The New Online Paradigm

Instructors are fallible. The entire pretense of a seminar is that a different instructor will likely be able to show you something different, and probably better, than what your instructor has shown you. Sometimes there’s a thing your instructor doesn’t know well, or there are deeper details that a more experienced instructor could/would show you. In most cases it’s pretty likely that a student’s growth will be limited by their instructor’s ability to help them. Instructors know that and every one I know works actively to keep learning themselves so they can keep helping their students improve too.

We’ve always had videos. The old Vale Tudo tapes that Justin used to talk about. The DVDs Marcello would sell at around $200 per series ($800-900 for all four series white to black). The Reilly Bodycomb videos to try to learn leg locks. These things were super important ways to get knowledge at a time where a lot of schools were against training multiple places and getting a seminar for a topic your coach wasn’t interested in would be a hard sell. The thing is, as the community has opened up way more and seminars have become way more prevalent, the importance of videos hasn’t decreased. If anything, they’re even more valuable today.

Videos tend to come in two flavors – series on specific positions/techniques and series designed to be more holistic. If I’m being honest, most of the holistic series I’ve seen are rough. They show super basic techniques, with minimal details and they blow through them pretty quickly. A lot of them feel like scattershot of techniques too. They present a bunch of good techniques, but with little to no discussion about when to attempt which or how to chain them. It’s the drilling without rolling model where you’ll figure it out with experience. Some of them probably took an attempt at it, but with so much content it’s hard to recall any given one that did so really well. Even Saulo Ribeiro’s Jiu-Jitsu Revolution, one of my all-time favorites to go back to for details, feels like a collection of techniques rather than a system. As I think back, I feel like that’s how jiu-jitsu has been taught to me for years too – here’s a technique of the week, maybe with some reference to the previous week’s technique, and maybe a context where it happens and 1-2 other things that pair with it, but making a full game out of that is left to the student to pick and choose their favorite techniques and link them. Specific videos are better because of the expectations – you already know where you’re working from – and most of them present chains explicitly for the one thing you’re watching them to get better at. But then you’re still cherry picking your favorite ones to build your own game, and not all of them pair well, some will even be contradictory.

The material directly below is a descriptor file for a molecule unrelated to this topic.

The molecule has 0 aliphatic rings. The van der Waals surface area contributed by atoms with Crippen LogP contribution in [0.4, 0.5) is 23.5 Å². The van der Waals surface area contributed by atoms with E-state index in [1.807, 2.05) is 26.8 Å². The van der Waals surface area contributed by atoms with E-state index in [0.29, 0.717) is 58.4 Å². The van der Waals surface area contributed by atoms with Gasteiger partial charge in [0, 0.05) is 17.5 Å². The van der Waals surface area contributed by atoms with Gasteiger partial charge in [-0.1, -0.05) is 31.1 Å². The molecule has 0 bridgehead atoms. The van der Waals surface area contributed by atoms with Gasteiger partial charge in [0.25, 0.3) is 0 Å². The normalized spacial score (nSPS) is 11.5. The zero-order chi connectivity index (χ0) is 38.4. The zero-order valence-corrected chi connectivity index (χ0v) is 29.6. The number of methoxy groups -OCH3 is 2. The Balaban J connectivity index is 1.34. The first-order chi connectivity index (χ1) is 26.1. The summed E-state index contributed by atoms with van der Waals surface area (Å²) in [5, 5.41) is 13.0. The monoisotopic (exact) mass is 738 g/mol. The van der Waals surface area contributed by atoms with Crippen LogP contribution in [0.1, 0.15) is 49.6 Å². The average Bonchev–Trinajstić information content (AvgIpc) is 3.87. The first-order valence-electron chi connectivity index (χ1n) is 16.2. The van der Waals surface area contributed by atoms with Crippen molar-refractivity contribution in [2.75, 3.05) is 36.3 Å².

John Danaher’s Enter The System and especially his Go Further Faster series feel different. He talks a lot about theory and philosophy to set you up (maybe even too much). He’s repetitive to the point of it becoming a meme. He talks incredibly slowly to the point that everyone I know watches his videos on 1.5-2x speed. But those things help retention. I can barely tell you what details Bernardo Faria shows in his Foundations Of Brazilian Jiu Jitsu. I remember feeling like he was showing the basics, he was showing good details for them, but I don’t have anything I really walked away from it with. Danaher’s system is different. He’ll show a minor thing that feels revolutionary, and he’ll hit on it again and again and again, progressively adding in details and showing it from various angles so you can really see what’s going on. The funny thing is, other than resolution increasing, video production quality hasn’t seem to come that far. Voices still sound echo-y and shadows can be a bit wonky on a lot of instructionals. The first release of Danaher’s leg lock series was riddled with audio problems that led to a reshoot. I don’t think he makes better videos in terms of quality than anyone else’s videos on Fanatics, Digitsu, or BudoVideos. But there’s something different about the pedagogy. He shows chains for each position in the GFF series and each submission in the ETS series. He talks about how the positions relate so if you had all of GFF you wouldn’t just have scattershot, you’d have a true system for positional advancement. His details are memorable because of how they’re presented. It is somehow a better video series than most of those that came before it. It feels like a polished, more updated version of the old Ryan Hall videos in a lot of ways.